A psychopathic think-tank has suggested a solution to man-made global warming could be just around the corner, if people murder other people to offset their own carbon emissions.
With so many of the population showing signs of carbon use, fun-loving ‘carbon heads’ have struggled to find an effective way of justifying their addiction. People with heating in their houses will know all too well that planting a tree can be time-consuming and boring, but paying a hitman to kill barely a handful of strangers could offset a trans-Atlantic flight.
Graham Collis believes that while most of us wouldn’t want to drive a Prius, we could be persuaded to ‘offset murder’ for the sake of our children’s future. Although random assassinations would appear to offer an easy solution, Collis insists that choosing the best victims calls for some scientific knowledge.
“We’re suggesting an energy rating system for targets, to show how efficient they are”, explained Collis. “It would range from ‘A’ for a well-insulated fat lad, down to ‘G’ for a poorly lagged streak of piss.” Some critics have pointed out that skinny people eat less, but Collis dismissed this argument with a picture of Victoria Beckham being driven to a gym. As he pointed out, “according to our research, the sedentary obese make far more effective carbon sinks.”
“It’s a straight-forward choice”, said Collis. “We can either choose to reduce our emissions a little, or completely stem someone else’s.” The visionary is calling for further research into deadly contagions, which could specifically target those that are a complete waste of carbon.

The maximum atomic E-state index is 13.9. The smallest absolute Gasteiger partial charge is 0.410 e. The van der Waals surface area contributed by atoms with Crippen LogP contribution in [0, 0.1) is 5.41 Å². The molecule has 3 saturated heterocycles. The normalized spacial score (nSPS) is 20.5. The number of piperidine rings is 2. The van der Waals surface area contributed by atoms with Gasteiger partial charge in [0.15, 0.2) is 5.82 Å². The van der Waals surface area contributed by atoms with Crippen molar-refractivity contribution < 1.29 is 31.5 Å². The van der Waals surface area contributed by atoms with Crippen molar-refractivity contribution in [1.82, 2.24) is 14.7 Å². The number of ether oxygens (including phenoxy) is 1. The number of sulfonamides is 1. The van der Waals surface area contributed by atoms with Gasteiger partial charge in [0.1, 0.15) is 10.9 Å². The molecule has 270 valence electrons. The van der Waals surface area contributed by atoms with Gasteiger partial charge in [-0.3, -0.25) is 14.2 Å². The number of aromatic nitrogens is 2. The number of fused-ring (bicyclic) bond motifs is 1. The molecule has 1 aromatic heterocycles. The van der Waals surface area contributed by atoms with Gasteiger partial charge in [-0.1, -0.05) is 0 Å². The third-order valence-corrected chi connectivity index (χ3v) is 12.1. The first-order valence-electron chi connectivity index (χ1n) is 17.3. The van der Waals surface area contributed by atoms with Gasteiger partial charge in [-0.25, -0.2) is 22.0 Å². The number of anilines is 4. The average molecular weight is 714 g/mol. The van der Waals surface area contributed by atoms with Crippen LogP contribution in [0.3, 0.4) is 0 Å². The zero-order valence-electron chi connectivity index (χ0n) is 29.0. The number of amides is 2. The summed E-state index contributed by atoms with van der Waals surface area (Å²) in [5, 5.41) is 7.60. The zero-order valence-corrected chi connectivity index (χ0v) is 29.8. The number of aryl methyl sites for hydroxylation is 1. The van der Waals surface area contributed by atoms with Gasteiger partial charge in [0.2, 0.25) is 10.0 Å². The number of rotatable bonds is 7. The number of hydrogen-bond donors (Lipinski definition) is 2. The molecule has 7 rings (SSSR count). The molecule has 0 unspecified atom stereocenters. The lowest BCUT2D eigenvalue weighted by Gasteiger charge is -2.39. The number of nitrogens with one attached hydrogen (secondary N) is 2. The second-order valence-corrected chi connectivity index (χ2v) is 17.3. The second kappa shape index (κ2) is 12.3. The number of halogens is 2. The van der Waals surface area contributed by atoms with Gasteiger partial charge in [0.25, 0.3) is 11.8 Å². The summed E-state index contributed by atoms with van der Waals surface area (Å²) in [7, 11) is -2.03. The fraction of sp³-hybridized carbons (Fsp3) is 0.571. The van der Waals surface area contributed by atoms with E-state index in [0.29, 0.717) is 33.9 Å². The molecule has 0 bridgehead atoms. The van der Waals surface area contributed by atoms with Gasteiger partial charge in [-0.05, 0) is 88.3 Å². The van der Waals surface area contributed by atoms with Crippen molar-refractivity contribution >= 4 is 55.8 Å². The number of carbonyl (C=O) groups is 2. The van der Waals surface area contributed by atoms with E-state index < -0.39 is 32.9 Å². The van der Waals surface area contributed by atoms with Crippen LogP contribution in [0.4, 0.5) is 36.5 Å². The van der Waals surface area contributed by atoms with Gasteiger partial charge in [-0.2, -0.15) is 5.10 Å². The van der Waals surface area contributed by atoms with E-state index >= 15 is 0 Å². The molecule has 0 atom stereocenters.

Work has already begun on a virus that specifically targets vegetable bores who go on about their allotments, and a miniature tiger is being developed to attack people who pay for train tickets with loose change. As Collis points out, topping just three fertile cyclists could offset winter skiing trips for his family for generations to come.
“We’re gradually winning people over”, claimed Collis, “and we’re making all sorts of astonishing new break-throughs. For instance, did you know that some animals waste carbon too?”
Collis has carried out some preliminary experiments in this area, by strangling a family of pandas and harpooning a pod of humpback whales. “It’s too early to say for sure”, said Collis, “but my colleagues tell me I've managed to ground up to nine WWF helicopters, and at least two Greenpeace sea planes.”